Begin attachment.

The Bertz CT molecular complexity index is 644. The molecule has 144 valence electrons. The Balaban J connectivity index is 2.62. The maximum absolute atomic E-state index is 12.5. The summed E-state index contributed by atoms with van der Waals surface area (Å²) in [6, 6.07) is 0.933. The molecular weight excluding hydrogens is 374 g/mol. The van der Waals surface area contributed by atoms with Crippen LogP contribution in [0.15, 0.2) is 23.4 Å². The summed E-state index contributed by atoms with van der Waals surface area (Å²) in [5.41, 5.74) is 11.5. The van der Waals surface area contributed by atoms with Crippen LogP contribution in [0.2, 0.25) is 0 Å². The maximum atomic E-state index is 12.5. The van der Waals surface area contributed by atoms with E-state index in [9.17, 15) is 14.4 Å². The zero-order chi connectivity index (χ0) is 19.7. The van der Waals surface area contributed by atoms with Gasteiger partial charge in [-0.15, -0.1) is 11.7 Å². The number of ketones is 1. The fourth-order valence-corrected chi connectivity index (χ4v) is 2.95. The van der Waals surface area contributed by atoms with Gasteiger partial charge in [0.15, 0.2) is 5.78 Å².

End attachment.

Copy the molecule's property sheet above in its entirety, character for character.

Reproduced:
The Bertz CT molecular complexity index is 644. The molecule has 144 valence electrons. The Balaban J connectivity index is 2.62. The maximum absolute atomic E-state index is 12.5. The summed E-state index contributed by atoms with van der Waals surface area (Å²) in [6, 6.07) is 0.933. The molecular weight excluding hydrogens is 374 g/mol. The van der Waals surface area contributed by atoms with Crippen LogP contribution in [0.15, 0.2) is 23.4 Å². The summed E-state index contributed by atoms with van der Waals surface area (Å²) in [5.41, 5.74) is 11.5. The van der Waals surface area contributed by atoms with Crippen LogP contribution in [0.2, 0.25) is 0 Å². The maximum atomic E-state index is 12.5. The van der Waals surface area contributed by atoms with E-state index in [9.17, 15) is 14.4 Å². The zero-order chi connectivity index (χ0) is 19.7. The van der Waals surface area contributed by atoms with Gasteiger partial charge in [-0.15, -0.1) is 11.7 Å². The number of ketones is 1. The fourth-order valence-corrected chi connectivity index (χ4v) is 2.95. The van der Waals surface area contributed by atoms with Gasteiger partial charge in [0.15, 0.2) is 5.78 Å².